By Roccie Hill
The Origin of Last Names
If you have ever had to search on a genealogical website for someone with only one name (as with many historic tribal cultures), you will know that giving people first and last names was a huge step forward. Last names, or surnames/family names, are universal today, but it has not always been so. Until the Middle Ages in Europe, most territories or countries functioned with only the given name (or first name) of their people.
On the other hand in China, it is reported that family names were devised as far back as 2850 BCE, for the purpose of helping those people who were taking censuses!
Even today, some countries such as Tibet, Burma, Java, and Iceland do not have family names that are passed down through generations. For example, in Iceland, if Gabriel had a son whom he named Christian, the son would be known as Christian Gabrielsson. However, if Christian had a son named Carl, that son would be known as Carl Christiansson. Thus, the last names of people would change according to who their direct father was.
In most cases, like China, the family name was invented to help with the administration of the social unit and to identify people between areas who might share the same first name. In many European and other Western nations, we refer to these names as ‘last names’ because the child is given a name (their ‘given name’) that is recorded first, and the child’s family name is recorded last.
Types of Last Names
When you decide to search the meaning of your last name, you will uncover many fascinating facts about your family. You may find the original founding member, or where they lived, or what they did for as a profession. Exploring the history and definition of your name can bring you to your genealogical roots. Here are a few ways that many countries have invented names:
Some last names are created from the first name of an important male in the ancestral line. John’s son used Johnson as his last name, and thereafter Johnson remained for the descendants of the entire family. In England this may have happened by the end of the Middle Ages for most people, but Henry VIII made it law when he specified that every legitimately born child was required to have a last name recorded.
Scottish and Irish last names that are derived from the paternal line (patronymic Irish surnames) carried the prefix ‘O’ (grandson of) or ‘Mac/Mc’ (son of). Today’s Irish surnames derive from the early Gaelic language. Many Irish names were those of the clan, or tribe, such as O’Rourke, which originally was ‘ Ó Ruairc’, and even before that was the name of the Norse conqueror, Hrothrekr.
The prefix ‘Fitz’ when added to a name sounds like it was invented in the British Isles, but in fact it is originally Norman, dating from the days of William the Conqueror and the French-speaking English, and it derives from the French word, ‘fils’ which means ‘son of’. The same is true of German last names that carry the prefix ‘von’.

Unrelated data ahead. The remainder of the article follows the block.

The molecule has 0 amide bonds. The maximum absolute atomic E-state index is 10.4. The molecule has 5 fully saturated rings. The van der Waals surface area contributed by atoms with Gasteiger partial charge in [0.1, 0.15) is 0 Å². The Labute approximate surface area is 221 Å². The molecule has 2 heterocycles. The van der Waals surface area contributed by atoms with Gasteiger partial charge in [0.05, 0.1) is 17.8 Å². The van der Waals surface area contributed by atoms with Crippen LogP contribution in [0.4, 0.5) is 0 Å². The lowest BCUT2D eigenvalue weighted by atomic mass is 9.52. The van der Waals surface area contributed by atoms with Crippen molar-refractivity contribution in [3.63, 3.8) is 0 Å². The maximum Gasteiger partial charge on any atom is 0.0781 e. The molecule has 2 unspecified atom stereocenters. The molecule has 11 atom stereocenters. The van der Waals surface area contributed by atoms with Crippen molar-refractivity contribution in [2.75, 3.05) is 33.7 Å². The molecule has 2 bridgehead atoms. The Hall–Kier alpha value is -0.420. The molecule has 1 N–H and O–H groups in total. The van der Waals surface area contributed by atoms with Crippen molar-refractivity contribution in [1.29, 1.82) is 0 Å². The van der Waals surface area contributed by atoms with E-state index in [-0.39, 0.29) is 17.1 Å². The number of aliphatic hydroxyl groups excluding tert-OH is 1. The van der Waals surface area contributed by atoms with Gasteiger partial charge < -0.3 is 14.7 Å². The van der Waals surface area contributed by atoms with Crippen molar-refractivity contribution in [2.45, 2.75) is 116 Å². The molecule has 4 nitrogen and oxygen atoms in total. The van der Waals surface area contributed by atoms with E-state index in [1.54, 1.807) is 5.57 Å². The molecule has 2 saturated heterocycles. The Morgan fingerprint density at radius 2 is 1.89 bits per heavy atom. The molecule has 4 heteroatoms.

Often, last names will derive from places or geographical features, like Hill or Sands. French surnames also use this technique, such as Dupont (near a bridge), or Dubois (near the wood). A name that ends in ‘ac’ is from Old Celtic and references a village or the lord of the village. In English, the suffix ‘ton’ is added to a name to imply the same thing.
Baker, Mason, and Gardner are all examples of people acquiring their last names through their profession. This happens in Germany as well. If you carry the German last name Schneider, you have in your line, if you go back far enough, a tailor. If you are a Muller, then your family descended from millers at some point.
In India, many last names are created from the caste system, and this is true as well of French last names. In the French structure, those with ‘de’ before their last name (called a ‘particule’) descend from aristocratic family lines that survived the French Revolution.
Most countries devised last names that described people. In English we have many people named Young, for example. If you know someone whose last name is Lloyd, then you are acquainted with an individual who has Welsh blood running in their veins, because Lloyd is Welsh for grey. The German last name Klein, usually came from a small person who was given the name because of their size, whereas Braun would usually be given to someone with Brown hair.
Surname Research in the United States
If you live in the United States, deciphering the origin of your last name can be extremely challenging due to the modifications applied to people’s surnames when they entered the country. The changes might have been invented by the immigrants themselves, or they might have been given by the gatekeepers at the entry points. Whichever is the reality, remember that you need a strategy for investigating your family’s origin. Things you might try:
- Don’t give up after examining one record. Spelling of names, even those that were altered, did not become standardized until the 19th Century. You may find clues by carefully looking at many censuses, border cards, phone books, etc.
- Determine what country your ancestor came from, and examine that country for names similar to it.
If you know the country where your ancestor came from, their name might have been translated into English from the language of that country. If your last name is Ash and your family came from France, you might be a member of the broader Frene family there.
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